The Red-shanked carder bee resembles a smaller, rounder, version of the common and widespread Red-tailed bumble bee, Bombus lapidarius, but has red hairs (not all black) on the corbicula. Keys and general biology are found in Sladen (1912), Free & Butler (1959), Alford (1975) and Prŷs-Jones & Corbet (1991).
This species has seen a catastrophic decline in its abundance and distribution throughout the British Isles since the first half of the century. Direct comparison with the map published in the 1980 Atlas (Anon. 1980) is difficult as much of the data supporting the Atlas map is not present in the IBRA archive. All such unsubstantiated data is not shown on the map. The current map does, however, reflect the intense recording activity of the past three years (1998-2000) under the UK Biodiversity Action Plan Bumblebee Project. The strongest modern populations correspond with the larger areas of unimproved grasslands, for instance on the Hebridean Isle of Tiree, although the species may survive in areas of least intensified farmland.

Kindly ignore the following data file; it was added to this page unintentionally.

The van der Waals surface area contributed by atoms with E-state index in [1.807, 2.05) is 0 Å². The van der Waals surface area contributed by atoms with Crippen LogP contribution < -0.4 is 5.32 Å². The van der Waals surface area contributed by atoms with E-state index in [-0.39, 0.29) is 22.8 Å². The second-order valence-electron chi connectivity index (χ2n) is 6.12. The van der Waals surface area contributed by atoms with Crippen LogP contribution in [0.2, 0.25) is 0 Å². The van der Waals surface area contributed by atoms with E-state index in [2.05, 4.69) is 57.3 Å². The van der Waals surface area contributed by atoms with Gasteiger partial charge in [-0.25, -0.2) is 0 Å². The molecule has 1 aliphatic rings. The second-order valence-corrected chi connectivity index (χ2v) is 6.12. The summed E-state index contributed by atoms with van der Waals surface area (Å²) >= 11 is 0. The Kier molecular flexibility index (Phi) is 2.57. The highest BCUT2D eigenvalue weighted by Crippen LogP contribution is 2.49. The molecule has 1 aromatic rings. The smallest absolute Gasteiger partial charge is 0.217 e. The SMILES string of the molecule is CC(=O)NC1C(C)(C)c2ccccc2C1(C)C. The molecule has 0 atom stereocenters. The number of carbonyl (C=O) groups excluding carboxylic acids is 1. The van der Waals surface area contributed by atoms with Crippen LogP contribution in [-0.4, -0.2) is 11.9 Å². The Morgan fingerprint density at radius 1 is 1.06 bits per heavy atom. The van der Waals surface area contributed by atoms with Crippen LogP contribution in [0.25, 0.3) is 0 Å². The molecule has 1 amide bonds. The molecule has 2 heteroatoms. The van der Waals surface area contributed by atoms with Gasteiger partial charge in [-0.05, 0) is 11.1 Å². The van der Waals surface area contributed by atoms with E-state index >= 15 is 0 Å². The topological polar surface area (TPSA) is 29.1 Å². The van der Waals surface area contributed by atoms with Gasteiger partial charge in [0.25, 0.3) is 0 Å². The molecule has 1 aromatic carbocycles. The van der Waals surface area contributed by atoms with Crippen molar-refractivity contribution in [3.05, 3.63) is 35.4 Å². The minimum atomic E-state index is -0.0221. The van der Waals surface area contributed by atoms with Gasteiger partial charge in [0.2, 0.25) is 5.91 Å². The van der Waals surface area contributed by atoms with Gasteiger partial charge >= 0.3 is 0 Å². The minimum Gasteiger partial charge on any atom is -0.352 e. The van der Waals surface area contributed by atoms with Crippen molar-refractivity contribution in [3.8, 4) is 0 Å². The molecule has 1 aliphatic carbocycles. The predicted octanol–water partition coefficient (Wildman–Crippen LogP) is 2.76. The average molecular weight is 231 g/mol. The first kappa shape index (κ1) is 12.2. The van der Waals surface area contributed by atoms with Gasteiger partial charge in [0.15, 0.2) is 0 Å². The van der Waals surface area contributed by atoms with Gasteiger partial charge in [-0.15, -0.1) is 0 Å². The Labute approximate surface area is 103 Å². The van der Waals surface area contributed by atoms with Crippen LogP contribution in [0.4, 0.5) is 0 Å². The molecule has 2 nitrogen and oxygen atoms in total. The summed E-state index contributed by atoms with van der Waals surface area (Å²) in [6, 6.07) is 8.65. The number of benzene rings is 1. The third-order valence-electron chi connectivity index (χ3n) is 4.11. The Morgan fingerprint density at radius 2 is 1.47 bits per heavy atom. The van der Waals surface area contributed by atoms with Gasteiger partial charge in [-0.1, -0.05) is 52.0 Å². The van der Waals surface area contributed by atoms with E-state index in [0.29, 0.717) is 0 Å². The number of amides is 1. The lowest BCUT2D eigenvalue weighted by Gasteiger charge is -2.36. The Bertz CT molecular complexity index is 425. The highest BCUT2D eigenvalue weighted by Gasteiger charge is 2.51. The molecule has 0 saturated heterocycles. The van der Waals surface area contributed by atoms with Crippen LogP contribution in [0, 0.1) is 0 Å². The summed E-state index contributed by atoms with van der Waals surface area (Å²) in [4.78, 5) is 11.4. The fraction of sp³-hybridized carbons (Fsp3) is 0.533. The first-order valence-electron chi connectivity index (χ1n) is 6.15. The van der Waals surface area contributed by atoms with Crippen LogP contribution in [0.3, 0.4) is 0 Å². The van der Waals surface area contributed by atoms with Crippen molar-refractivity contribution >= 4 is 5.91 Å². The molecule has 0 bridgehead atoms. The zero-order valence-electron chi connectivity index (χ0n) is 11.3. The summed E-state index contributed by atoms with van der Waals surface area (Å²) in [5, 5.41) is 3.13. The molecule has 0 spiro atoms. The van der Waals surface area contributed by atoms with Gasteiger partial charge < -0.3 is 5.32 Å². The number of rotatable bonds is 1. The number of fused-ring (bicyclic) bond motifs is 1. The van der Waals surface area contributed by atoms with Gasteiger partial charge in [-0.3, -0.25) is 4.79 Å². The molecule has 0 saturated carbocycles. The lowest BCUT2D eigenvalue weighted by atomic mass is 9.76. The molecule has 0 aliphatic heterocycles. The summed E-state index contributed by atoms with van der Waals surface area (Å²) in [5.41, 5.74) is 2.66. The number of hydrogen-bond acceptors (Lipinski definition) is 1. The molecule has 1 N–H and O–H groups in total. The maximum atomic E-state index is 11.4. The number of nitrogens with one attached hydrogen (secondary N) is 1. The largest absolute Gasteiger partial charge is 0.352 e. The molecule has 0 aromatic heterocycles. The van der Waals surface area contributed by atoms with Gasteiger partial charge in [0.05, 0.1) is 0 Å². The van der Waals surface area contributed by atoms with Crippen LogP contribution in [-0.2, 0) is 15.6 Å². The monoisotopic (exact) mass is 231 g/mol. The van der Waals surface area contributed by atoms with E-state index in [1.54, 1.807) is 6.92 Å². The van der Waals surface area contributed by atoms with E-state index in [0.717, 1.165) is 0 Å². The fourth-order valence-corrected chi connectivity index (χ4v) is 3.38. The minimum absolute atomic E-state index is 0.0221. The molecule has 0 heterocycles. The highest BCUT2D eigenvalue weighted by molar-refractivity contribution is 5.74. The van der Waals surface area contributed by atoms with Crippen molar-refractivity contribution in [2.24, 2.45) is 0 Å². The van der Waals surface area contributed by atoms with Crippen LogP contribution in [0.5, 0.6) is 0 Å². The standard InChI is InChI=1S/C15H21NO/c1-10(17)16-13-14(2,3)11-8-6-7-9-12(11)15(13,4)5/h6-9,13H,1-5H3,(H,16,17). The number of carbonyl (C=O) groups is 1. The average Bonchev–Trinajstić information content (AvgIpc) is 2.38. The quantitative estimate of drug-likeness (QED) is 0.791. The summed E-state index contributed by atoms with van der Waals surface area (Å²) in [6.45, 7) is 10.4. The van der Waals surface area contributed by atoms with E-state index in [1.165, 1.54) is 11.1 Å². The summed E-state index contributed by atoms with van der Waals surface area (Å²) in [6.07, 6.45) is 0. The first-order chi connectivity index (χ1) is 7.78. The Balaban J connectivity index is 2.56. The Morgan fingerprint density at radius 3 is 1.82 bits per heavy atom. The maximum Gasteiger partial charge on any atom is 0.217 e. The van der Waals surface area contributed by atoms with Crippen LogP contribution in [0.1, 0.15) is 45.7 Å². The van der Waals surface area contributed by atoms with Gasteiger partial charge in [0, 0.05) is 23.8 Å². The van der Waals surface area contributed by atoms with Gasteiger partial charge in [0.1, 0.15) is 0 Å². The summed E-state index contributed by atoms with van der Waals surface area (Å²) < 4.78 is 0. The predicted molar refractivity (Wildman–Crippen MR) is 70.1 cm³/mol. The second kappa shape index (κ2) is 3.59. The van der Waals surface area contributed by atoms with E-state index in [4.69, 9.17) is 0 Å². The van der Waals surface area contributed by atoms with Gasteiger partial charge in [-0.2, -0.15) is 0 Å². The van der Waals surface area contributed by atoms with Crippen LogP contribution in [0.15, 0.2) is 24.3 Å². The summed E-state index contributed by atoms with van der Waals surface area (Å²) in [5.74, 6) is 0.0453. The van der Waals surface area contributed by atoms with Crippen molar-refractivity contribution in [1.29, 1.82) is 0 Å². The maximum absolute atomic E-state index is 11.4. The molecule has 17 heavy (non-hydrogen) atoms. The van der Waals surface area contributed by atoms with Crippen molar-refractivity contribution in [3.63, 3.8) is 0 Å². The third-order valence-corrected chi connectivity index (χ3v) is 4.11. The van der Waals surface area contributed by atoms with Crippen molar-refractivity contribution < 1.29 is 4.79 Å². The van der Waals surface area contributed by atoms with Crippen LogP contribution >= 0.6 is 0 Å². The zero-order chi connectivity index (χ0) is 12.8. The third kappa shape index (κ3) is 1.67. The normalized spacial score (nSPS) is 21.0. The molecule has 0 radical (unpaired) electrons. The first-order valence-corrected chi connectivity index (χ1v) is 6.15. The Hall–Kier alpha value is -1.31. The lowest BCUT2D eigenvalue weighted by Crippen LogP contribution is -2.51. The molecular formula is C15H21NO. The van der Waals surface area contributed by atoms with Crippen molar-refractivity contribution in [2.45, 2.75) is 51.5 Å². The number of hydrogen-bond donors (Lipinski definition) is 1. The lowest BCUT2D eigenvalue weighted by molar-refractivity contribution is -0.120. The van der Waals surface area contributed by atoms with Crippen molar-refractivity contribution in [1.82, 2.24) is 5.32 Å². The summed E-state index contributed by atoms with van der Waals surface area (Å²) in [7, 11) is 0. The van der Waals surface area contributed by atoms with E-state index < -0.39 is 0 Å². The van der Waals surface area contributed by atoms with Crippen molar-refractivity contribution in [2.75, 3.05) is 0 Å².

The species ranges from southern Fennoscandia south to the Mediterranean, and east to Russia, western Siberia and northern Kazakhstan (Lfken, 1973). It is declining throughout Western Europe.